Northern Exposure

We’ve already seen water ice on Mars. NASA’s Phoenix lander will reach out and touch it.

The Phoenix lander (artist's conception) will use its robotic arm to dig into the Martian permafrost. (Corby Waste/JPL)
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Most scientists believe such a mission will eventually be necessary, not only to answer questions about the possibility of Martian life but to help engineers prepare for an astronaut landing. There is some evidence that the soil may be toxic or corrosive, and NASA would want to carefully analyze it before designing spacesuits and other equipment for human explorers.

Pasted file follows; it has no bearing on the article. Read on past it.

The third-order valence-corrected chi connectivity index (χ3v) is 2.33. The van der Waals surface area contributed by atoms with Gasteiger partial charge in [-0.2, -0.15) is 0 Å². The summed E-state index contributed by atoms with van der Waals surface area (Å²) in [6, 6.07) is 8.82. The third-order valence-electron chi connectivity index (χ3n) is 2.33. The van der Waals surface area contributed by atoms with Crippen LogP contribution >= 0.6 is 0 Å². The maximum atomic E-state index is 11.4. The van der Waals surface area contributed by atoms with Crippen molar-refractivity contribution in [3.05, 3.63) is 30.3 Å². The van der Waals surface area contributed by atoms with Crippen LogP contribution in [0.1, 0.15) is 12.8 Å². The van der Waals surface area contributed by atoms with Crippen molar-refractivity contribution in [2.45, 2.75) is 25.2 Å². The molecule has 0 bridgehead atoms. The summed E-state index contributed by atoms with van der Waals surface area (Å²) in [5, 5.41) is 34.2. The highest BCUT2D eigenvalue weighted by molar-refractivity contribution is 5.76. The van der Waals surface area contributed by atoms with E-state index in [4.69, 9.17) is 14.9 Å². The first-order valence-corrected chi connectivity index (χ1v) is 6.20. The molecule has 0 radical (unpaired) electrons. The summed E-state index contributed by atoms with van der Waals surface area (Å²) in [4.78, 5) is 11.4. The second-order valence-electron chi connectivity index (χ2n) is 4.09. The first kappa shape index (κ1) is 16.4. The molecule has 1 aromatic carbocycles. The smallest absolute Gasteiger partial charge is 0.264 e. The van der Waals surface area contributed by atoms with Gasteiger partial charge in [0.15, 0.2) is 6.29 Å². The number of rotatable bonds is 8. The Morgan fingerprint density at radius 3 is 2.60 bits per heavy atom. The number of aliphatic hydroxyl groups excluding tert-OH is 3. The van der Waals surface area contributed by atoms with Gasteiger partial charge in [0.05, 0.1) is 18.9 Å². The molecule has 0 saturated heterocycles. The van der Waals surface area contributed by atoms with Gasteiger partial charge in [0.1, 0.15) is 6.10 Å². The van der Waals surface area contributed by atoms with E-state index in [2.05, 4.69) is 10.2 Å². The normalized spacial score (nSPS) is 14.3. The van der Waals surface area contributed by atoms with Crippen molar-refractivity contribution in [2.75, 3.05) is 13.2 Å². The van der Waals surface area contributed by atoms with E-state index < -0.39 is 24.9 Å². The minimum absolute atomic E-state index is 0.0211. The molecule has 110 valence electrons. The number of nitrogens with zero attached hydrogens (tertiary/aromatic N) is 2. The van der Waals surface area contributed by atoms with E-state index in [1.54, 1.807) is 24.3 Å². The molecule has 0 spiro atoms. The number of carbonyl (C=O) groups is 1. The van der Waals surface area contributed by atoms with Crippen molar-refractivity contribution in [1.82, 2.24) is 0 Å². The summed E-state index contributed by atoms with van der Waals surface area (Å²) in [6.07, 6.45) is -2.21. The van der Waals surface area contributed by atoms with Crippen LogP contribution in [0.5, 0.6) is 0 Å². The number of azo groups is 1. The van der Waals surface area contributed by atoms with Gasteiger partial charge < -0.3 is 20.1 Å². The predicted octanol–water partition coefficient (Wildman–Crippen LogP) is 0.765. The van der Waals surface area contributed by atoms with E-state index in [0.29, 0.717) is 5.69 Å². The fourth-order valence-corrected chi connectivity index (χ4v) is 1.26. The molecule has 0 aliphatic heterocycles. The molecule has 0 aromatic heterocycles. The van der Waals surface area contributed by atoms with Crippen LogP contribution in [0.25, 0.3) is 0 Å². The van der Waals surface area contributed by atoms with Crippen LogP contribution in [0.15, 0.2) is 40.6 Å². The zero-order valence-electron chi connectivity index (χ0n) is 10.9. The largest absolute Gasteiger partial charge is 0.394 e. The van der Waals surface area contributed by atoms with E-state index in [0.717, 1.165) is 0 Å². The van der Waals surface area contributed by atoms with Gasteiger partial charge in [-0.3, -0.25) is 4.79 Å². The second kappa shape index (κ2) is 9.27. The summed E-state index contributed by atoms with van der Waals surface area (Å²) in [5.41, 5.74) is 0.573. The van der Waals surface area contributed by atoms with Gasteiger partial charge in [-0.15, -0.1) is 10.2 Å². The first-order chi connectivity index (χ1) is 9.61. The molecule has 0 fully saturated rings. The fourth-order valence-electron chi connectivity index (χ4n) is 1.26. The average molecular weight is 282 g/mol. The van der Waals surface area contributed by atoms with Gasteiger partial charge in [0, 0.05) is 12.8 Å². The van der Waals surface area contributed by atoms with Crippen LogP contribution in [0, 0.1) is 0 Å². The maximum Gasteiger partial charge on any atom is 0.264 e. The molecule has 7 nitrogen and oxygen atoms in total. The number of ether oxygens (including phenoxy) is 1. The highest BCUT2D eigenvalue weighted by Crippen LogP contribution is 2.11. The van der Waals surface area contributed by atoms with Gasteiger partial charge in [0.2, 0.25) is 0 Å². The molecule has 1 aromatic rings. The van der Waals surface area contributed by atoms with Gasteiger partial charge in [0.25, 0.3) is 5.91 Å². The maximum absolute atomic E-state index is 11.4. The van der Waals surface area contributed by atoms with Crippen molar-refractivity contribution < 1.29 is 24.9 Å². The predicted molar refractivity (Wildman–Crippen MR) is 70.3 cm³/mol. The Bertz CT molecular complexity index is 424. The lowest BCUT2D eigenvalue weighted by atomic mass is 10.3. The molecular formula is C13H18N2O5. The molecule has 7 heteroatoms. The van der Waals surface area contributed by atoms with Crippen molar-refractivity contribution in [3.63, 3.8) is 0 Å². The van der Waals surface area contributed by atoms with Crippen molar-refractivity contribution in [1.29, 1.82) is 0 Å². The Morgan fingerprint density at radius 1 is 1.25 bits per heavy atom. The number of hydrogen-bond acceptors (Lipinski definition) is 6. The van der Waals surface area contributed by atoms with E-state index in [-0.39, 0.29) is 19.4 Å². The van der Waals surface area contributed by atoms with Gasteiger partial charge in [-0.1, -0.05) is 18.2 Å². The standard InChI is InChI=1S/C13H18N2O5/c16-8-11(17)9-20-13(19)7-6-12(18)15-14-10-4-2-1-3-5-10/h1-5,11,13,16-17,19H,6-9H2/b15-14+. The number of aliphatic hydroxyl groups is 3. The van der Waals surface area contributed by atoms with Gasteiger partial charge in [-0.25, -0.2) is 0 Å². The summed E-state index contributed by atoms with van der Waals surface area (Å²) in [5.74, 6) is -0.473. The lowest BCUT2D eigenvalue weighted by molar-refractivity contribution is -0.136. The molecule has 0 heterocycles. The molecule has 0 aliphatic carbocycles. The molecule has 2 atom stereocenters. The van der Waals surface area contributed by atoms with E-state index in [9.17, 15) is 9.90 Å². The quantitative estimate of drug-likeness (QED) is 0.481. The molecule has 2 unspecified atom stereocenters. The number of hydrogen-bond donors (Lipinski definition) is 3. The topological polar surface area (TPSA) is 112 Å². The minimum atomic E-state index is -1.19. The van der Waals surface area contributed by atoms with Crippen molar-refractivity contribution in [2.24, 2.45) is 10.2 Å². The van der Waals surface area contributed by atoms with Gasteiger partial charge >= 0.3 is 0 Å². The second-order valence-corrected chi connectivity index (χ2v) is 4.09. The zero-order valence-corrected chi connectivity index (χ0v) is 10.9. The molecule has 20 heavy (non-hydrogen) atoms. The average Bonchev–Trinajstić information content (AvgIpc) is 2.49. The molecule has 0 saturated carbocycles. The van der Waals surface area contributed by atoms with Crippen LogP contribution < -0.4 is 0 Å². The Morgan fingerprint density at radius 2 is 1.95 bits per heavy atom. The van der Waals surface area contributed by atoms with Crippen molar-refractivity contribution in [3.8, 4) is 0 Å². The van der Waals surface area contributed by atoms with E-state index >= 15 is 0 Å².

Until then, look for more Scouts like Phoenix to fill the gaps between the big, expensive missions and to pioneer a new approach to the continuing exploration of the second most visited planet in the solar system.

Click here to read about the novel landing systems designed for this Mars mission and others to come.

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